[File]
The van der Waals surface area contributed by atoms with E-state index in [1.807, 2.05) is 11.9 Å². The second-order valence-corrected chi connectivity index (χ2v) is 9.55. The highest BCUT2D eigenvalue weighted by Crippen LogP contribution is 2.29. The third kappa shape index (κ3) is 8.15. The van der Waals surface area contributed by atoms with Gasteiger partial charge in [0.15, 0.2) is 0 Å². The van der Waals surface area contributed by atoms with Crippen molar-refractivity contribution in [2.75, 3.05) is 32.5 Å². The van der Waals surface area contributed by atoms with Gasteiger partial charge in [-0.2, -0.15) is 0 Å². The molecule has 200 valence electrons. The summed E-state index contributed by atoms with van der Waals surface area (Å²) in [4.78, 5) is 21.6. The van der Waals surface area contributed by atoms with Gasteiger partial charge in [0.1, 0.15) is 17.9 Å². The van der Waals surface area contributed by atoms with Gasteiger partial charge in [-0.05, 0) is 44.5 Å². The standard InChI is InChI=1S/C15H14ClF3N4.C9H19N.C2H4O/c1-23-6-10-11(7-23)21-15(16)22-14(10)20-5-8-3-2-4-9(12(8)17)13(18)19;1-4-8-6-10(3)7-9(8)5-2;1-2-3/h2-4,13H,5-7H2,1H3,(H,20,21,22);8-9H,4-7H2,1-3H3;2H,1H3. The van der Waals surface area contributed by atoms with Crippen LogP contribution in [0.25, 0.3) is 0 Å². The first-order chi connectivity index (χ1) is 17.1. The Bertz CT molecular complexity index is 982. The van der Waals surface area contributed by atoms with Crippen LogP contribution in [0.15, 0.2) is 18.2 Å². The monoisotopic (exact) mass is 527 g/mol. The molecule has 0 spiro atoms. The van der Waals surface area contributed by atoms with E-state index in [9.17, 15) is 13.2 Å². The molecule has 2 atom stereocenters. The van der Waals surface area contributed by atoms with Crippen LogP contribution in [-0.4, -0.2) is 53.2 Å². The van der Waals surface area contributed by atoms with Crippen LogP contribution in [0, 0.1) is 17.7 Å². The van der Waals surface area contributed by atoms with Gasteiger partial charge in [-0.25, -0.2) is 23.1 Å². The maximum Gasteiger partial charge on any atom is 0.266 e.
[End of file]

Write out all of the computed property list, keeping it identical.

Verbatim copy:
The van der Waals surface area contributed by atoms with E-state index in [1.807, 2.05) is 11.9 Å². The second-order valence-corrected chi connectivity index (χ2v) is 9.55. The highest BCUT2D eigenvalue weighted by Crippen LogP contribution is 2.29. The third kappa shape index (κ3) is 8.15. The van der Waals surface area contributed by atoms with Gasteiger partial charge in [0.15, 0.2) is 0 Å². The van der Waals surface area contributed by atoms with Crippen molar-refractivity contribution in [2.75, 3.05) is 32.5 Å². The van der Waals surface area contributed by atoms with Gasteiger partial charge in [-0.2, -0.15) is 0 Å². The molecule has 200 valence electrons. The summed E-state index contributed by atoms with van der Waals surface area (Å²) in [4.78, 5) is 21.6. The van der Waals surface area contributed by atoms with Gasteiger partial charge in [0.1, 0.15) is 17.9 Å². The van der Waals surface area contributed by atoms with Gasteiger partial charge in [-0.05, 0) is 44.5 Å². The standard InChI is InChI=1S/C15H14ClF3N4.C9H19N.C2H4O/c1-23-6-10-11(7-23)21-15(16)22-14(10)20-5-8-3-2-4-9(12(8)17)13(18)19;1-4-8-6-10(3)7-9(8)5-2;1-2-3/h2-4,13H,5-7H2,1H3,(H,20,21,22);8-9H,4-7H2,1-3H3;2H,1H3. The van der Waals surface area contributed by atoms with Crippen LogP contribution in [0.25, 0.3) is 0 Å². The first-order chi connectivity index (χ1) is 17.1. The Bertz CT molecular complexity index is 982. The van der Waals surface area contributed by atoms with Crippen LogP contribution in [0.15, 0.2) is 18.2 Å². The monoisotopic (exact) mass is 527 g/mol. The molecule has 0 spiro atoms. The van der Waals surface area contributed by atoms with E-state index in [9.17, 15) is 13.2 Å². The molecule has 2 atom stereocenters. The van der Waals surface area contributed by atoms with Crippen LogP contribution in [-0.4, -0.2) is 53.2 Å². The van der Waals surface area contributed by atoms with Crippen LogP contribution in [0, 0.1) is 17.7 Å². The van der Waals surface area contributed by atoms with Gasteiger partial charge in [-0.25, -0.2) is 23.1 Å². The maximum Gasteiger partial charge on any atom is 0.266 e.